Why Sammy Watkins isn’t a top 10 pick

Clemson’s star wide receiver Sammy Watkins will likely be the first wide receiver taken in the 2014 NFL draft class. And he has drawn comparisons to every star receiver imaginable from Julio Jones to even Calvin Johnson. The speed he possesses for the position has enamored many on tape and at the NFL Scouting Combine, but metrics don’t lie. As you may or may not know from previous articles on this site, I have dived head first into the world of scouting metrics, and after analyzing data from every wide receiver from 1999-2013 using metrics formulated by Waldo, Sammy Watkins should not be considered a slam dunk top 10 wide receiver. But before I make my case, let me explain a few terms to understand the data.

These are the formulas used

“Mass = weight/height
Explosive Power = (vert+3.5*broad)*(weight/height)/3000
Speed 40 = 100*(1-(40 time/(0.0397*(weight/height)+3.092)))
Agility = 100*(1-(3 Cone/(0.0573*(weight/height)+4.8403)))
Twitch = Shuttle – 2*10 yd split – (1.60 – 10 yd split)”

Explosive Score: Uses the vertical jump and broad jump of a player with their density to determine how powerful their lower body is out of their stance. The higher the number, the more explosive the player is.

Speed 40 Score: Determines whether a player’s 40 yard dash is positive or negative compared to the mean determined by mass density.

Agility Score: Determines whether a player’s 3-Cone is positive or negative compared to the mean determined by mass density.

Twitch Score: Determines how sudden a player is in by subtracting the short shuttle by the 10 yard split times two with an additional modifier to reward players who are fast. The lower the number, the more quick twitch the player should have on tape.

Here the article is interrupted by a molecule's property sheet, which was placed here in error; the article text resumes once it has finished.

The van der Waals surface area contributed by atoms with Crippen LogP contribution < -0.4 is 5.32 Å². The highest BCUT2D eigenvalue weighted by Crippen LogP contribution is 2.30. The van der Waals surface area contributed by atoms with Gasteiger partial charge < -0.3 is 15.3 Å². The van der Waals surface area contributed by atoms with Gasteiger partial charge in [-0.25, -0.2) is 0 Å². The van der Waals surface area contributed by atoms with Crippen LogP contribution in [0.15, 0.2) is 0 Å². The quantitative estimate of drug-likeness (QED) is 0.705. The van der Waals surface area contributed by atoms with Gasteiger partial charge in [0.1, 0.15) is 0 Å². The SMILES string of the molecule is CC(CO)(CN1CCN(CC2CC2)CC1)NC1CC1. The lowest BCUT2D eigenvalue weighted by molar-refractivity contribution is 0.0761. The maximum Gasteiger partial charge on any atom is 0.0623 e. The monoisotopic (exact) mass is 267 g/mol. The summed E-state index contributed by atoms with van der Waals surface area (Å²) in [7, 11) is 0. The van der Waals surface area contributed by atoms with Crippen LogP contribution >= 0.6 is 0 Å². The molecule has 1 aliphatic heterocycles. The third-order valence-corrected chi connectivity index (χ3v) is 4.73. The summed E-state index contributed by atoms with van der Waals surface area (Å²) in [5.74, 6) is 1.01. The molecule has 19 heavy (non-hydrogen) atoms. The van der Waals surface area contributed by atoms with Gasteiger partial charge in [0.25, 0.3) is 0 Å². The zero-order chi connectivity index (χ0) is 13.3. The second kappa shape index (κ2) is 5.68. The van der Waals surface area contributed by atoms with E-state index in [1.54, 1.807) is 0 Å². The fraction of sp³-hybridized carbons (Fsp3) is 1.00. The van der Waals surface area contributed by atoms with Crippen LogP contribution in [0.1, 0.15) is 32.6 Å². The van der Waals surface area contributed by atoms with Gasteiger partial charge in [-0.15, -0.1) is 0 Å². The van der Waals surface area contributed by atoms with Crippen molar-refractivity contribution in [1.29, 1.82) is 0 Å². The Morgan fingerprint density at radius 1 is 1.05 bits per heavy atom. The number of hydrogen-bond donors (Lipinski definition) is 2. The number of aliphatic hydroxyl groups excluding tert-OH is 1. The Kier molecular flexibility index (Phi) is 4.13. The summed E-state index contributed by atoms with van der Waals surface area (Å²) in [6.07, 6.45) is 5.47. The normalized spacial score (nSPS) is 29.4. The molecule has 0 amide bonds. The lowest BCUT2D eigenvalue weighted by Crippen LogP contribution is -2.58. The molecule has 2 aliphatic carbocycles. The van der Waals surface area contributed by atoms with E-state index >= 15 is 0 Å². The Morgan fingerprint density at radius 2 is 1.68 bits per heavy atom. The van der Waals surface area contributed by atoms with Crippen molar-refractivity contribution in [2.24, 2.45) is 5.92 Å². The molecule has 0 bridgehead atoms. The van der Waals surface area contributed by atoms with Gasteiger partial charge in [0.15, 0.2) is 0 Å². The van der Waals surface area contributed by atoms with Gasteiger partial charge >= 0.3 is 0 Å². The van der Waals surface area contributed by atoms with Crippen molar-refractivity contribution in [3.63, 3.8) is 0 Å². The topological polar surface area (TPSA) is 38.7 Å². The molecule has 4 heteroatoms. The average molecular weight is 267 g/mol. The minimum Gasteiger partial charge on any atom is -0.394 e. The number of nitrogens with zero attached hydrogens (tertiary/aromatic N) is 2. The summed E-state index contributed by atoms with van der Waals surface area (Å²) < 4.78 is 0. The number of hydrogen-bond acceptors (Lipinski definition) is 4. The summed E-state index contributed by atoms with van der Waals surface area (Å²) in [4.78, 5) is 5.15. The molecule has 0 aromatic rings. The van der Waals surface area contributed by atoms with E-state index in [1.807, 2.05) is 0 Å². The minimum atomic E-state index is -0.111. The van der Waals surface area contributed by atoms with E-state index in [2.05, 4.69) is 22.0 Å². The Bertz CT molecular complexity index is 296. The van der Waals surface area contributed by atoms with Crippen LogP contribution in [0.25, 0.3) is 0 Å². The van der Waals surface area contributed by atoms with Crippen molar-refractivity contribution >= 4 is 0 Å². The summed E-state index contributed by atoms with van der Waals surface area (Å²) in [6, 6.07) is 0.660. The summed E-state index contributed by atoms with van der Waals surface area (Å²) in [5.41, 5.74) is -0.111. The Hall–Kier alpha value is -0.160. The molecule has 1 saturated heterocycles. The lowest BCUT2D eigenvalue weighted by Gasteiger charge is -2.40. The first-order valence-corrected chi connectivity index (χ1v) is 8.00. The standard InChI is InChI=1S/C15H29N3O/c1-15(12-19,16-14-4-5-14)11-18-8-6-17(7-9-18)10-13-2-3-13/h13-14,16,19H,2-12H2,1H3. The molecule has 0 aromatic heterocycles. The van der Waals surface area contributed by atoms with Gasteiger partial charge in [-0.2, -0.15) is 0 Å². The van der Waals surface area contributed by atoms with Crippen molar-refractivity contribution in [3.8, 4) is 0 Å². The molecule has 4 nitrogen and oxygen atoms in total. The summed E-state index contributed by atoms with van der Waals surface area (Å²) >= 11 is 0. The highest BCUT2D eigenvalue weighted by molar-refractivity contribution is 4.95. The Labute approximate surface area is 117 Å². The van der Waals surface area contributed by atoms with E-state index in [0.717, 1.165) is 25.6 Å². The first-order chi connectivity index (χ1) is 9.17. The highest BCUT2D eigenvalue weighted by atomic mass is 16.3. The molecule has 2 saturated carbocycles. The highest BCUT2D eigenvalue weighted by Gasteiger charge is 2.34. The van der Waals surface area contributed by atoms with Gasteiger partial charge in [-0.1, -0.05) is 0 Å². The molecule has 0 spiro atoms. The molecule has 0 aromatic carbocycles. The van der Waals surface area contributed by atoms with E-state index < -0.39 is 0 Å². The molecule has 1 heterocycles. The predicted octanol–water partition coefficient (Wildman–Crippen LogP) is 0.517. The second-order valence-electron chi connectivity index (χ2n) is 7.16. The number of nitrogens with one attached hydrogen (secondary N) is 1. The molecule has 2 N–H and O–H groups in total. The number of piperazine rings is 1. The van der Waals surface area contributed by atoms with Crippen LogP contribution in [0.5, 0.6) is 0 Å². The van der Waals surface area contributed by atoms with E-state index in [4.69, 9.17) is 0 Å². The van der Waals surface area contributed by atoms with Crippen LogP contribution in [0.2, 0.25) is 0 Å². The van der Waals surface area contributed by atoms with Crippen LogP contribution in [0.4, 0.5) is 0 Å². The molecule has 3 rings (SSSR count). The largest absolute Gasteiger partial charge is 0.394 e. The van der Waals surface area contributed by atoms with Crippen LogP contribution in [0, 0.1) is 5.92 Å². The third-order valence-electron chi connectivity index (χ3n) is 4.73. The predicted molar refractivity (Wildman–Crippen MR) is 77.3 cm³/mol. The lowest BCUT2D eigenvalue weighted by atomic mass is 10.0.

The purpose of these formulas is to compare wide receivers side by side based solely on their athletic performance at the Combine with a few Pro Day numbers sprinkled in. Why? Because it gives you a historical perspective of the type of athletes who become Pro Bowlers or end up out of the league by isolating wide receivers based solely on their true athletic ability . Some may say Combine numbers don’t matter, but when these numbers are correlated with the mass density of prospects and examined through the lens of these metrics, the slightest difference of speed, agility or power can make or break a prospect. With that said, let’s explore where Sammy Watkins exists in the world of metrics.

To start, let me explain why Watkins isn’t Julio Jones, Calvin Johnson or even Dez Bryant.

This is the land of suns.

WR 1

Notice the names. Calvin Johnson, Andre Johnson, Vincent Jackson, Matt Jones, Dez Bryant, Chris Chambers and Julio Jones. These guys are here, because they had an explosive power score of .9 or higher. They’re all way over 6 feet tall, 210 plus pounds and have insane broad jump and vertical leap abilities for their size. In other words, they’re freaks.

Also notice that Sammy Watkins isn’t here.

Here is the land of giants.

WR 2

Notice the names here too. Miles Austin, Roddy White, Torrey Smith and 2014 NFL draft prospect Mike Evans. Fewer Pro Bowlers, but relatively bell cow players who would all be surefire superstars if they just had a little more explosive power in the .9 range other than the .89 or lower area.

Also notice that Sammy Watkins isn’t here either.

Here is the land of dwarf giants.

WR 3

Guys like Mike Williams, Brandon Marshall, Javon Walker and Nate Burleson. Wide receivers who have either mastered the mental side of the game or have good agility or speed to make up for the lack of explosive power of being in the .85 range.

Also notice that Sammy Watkins isn’t here either.

Now we’re reached the land of speedsters.

WR 4